New Orleans Satellite Imagery: A Picture Is Worth A Thousand ReportersNew Orleans Satellite Imagery: A Picture Is Worth A Thousand Reporters
I went to DigitalGlobe a few minutes ago to follow up on a <a href="http://neworleans.metblogs.com/">Metroblogger's report</a> that they had satellite imagery of New Orleans and the surrounding area available. I'm posting a link below, to a satellite image taken Wednesday -- the height of the flooding in the city -- and some commentary to help you understand what you're seeing. Here's the short version: The city's historic districts -- its heart, its soul, and its collective memory, not to menti
September 1, 2005
I went to DigitalGlobe a few minutes ago to follow up on a Metroblogger's report that they had satellite imagery of New Orleans and the surrounding area available. I'm posting a link below, to a satellite image taken Wednesday -- the height of the flooding in the city -- and some commentary to help you understand what you're seeing. Here's the short version: The city's historic districts -- its heart, its soul, and its collective memory, not to mention a critical link in its economy -- have survived.Here is the message on the DigitalGlobe site -- I know that a lot of people will be grateful to have the imagery they're gathering during the next few satellite flyovers, myself included. They have our thanks for giving a lot of people reason for hope and a lot of others the certainty that it's time to think about rebuilding.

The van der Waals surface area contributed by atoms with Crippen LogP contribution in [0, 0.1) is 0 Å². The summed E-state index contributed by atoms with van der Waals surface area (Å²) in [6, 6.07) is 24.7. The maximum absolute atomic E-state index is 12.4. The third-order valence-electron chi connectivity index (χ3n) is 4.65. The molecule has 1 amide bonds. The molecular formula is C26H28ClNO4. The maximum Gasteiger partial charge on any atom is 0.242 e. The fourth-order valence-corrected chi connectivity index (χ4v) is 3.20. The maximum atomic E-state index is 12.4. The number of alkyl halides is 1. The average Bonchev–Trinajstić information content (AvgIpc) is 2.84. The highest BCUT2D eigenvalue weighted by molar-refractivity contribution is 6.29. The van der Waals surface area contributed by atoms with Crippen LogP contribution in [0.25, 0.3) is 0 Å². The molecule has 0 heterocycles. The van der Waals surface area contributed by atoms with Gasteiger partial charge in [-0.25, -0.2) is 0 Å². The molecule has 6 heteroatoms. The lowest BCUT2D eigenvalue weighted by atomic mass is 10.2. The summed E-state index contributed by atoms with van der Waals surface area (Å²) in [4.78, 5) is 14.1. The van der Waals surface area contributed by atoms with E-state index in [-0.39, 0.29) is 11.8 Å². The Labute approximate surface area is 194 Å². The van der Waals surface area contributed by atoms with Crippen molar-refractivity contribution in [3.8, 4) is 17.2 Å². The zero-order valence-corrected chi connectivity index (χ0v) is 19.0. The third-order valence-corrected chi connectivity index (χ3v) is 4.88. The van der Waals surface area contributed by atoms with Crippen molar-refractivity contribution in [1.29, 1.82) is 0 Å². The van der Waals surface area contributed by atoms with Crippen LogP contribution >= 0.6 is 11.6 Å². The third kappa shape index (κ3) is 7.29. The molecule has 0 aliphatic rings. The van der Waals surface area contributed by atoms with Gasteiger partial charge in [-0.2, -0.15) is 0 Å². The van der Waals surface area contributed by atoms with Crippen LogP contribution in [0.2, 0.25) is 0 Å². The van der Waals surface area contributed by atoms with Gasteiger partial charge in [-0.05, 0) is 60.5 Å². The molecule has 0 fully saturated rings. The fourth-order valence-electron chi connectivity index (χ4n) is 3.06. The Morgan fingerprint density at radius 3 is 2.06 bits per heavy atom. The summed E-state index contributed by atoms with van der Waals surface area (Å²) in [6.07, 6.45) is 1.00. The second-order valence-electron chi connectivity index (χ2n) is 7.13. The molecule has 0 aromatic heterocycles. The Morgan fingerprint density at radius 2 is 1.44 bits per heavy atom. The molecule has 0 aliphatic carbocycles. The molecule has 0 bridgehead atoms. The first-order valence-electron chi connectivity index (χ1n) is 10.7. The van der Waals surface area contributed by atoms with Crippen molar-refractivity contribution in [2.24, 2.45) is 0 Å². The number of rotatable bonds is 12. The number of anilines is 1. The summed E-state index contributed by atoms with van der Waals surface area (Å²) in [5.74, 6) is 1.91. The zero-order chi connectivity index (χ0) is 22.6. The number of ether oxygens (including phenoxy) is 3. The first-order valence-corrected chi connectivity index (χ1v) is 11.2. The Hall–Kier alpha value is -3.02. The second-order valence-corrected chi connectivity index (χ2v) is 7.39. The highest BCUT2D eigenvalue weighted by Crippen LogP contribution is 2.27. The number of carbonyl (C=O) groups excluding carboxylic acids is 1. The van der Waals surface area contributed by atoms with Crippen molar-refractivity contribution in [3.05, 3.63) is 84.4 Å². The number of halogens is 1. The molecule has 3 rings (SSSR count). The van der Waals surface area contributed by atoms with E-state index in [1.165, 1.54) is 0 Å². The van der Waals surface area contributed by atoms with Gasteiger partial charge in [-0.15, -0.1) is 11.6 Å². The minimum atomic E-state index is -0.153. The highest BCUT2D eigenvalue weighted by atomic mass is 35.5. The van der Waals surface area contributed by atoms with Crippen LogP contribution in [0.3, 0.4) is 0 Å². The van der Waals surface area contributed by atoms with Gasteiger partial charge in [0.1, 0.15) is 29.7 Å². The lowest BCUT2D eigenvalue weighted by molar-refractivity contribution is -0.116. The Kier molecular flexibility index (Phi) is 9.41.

Dear Concerned Party, First let the DigitalGlobe community say that all of the people and communities impacted by Hurricane Katrina are in our thoughts. We hope for the most rapid and best outcome possible for them all. DigitalGlobe is aware of the extreme humanitarian need in the communities impacted by Hurricane Katrina and is making every effort possible to collect useable satellite imagery of the impacted areas. We have five potential satellite accesses planned for the next week. Weather conditions permitting, this imagery will be posted on our website and available through our partners. DigitalGlobe, Google and GlobeXplorer (www.globexplorer.com) are working closely to provide the updated imagery via Google Maps, Google Earth, and the GlobeXplorer suite of products including ImageAtlas as quickly as is possible. Please visit our website periodically throughout the next days in order to get updates on newly available imagery. For advanced satellite imagery and GIS users, please contact the reseller in your region by going to our reseller locator. Best, The DigitalGlobe Community At GlobeExplorer you can load a high-quality (4062 x 4544 pixel) satellite image of the city, taken during the day on Wednesday, August 31. (NOTE: This is a large image, and I recommend against trying to load it on older systems or over dialup conections!) The intro page, with before and after pictures is available here. For those of you who don't know the city: That's Lake Ponchatrain running along the top of the image, and of course the Mississippi River curling across the bottom right corner. The Central Business District runs along the river from the bridge at the very bottom (the Crescent City Connection) and then up about an inch and a half in the regular-size image. You can see the Superdome, with its damaged roof, a little to the left, where the flooded area begins. Interstate 10 runs into the city almost to the Superdome and then turns back up and to the right, exiting to the east at the (now unusable) bridge over the Industrial Canal known as the High Rise. Above the CBD, also along the River, lies the French Quarter; farther up and also closest to the river are Faubourg Marigny and Bywater, two other historic areas in the city. In the center of the picture, you can see the Fairgrounds, with Bayou St. John dog-legging out of City Park, a little to the left. Gentilly, including what are probably some very badly flooded areas, lies above the Fairgrounds area. On the far right, you can see the Industrial Canal, both where it leaves the lake and enters the river; the eastern parts of New Orleans, as well as the suburban areas of St. Bernard Parish (where until this week my grandfather's house, as well as the house where I was born, once stood), lie beyond. One of the major levee breaks occurred along this canal, flooding the Ninth Ward, visible from center to lower right -- I suspect many of the dead will be found in this area in the days to come. The other levee breach was at the now-infamous 17th Street Canal, visible running along the center and upper left side; Metairie and East Jefferson Parish, among the city's wealthier suburbs, lie out of the shot to the left. Across the river from the French Quarter, inside the riverbend, lies Old Algiers, including some very historic neighborhoods almost as old as the French Quarter. As you can see, the Algiers Point levees held, and this part of the West Banks is unflooded, if far from undamaged. The city's historic Uptown areas, including the Garden District and the rest of the area between St. Charles Avenue and Tchopitoulas Street, is not in this picture; to orient yourself to its location out of the shot, you would start near the non-flooded area at the center bottom of the image, and go down from there. Tulane University is in this area, as well. This image was taken at or near the height of the flooding Wednesday. You can tell very quickly which areas have standing water and which ones do not. Although you cannot tell the depth of the water, comparing the image to a decent topo map, noting where the water begins and then extrapolating from there, suggests that not all of it is hopelessly submerged. (I highly recommend reading the blog post that you'll also find at the link posted above, regarding the inaccurate reporting on flooding inside the city.) Let's get one thing straight: Reports that the entire city would flood under 10-15 feet of water, or that the French Quarter and surrounding areas were under water, are ignorant and inexcusable. These and similar shots have been available to any customer with the money to pay for them since the crisis began, yet the TV networks in particular seem to be unburdened by even a single clue about any of this stuff. My advice -- and I freely admit that I'm a biased party in all of this -- is that going to CNN, Fox News, or any other network broadcast news source for information about New Orleans is worse than a waste of your time. Hit Metroblogging New Orleans first, or go to Technorati and find some others that your gut tells you are credible, and you'll get a much better sense both of why this disaster is far worse than you can imagine, as well as why it's also not nearly as hopeless as you may think it is. Trust your eyes: While large parts of New Orleans are under water, many of the most historic parts of the city are NOT flooded, nor were they at any point. Furthermore, the extent of the non-flooded areas, including some to the north along the lake, tells me that many areas in the Garden District and elsewhere in the Uptown are either unflooded or suffered non-catastrophic flooding. A second map of flooding reports from the Marigny/Bywater area, assembled from eyewitness posts on the NOLA.com forums, is also available here. It reflects what is visible on the satellite image, and I consider it trustworthy. Finally, a note: At the Metroblogging New Orleans site, as at many other blogs, you're going to encounter some blunt language regarding what to do with looters, opinions of the national press, and insults aimed at certain pea-brained Congressmen who just don't know when to shut up. If you're easily offended or upset, don't read them -- and I also suggest crawlinig under a rock for the next month or so.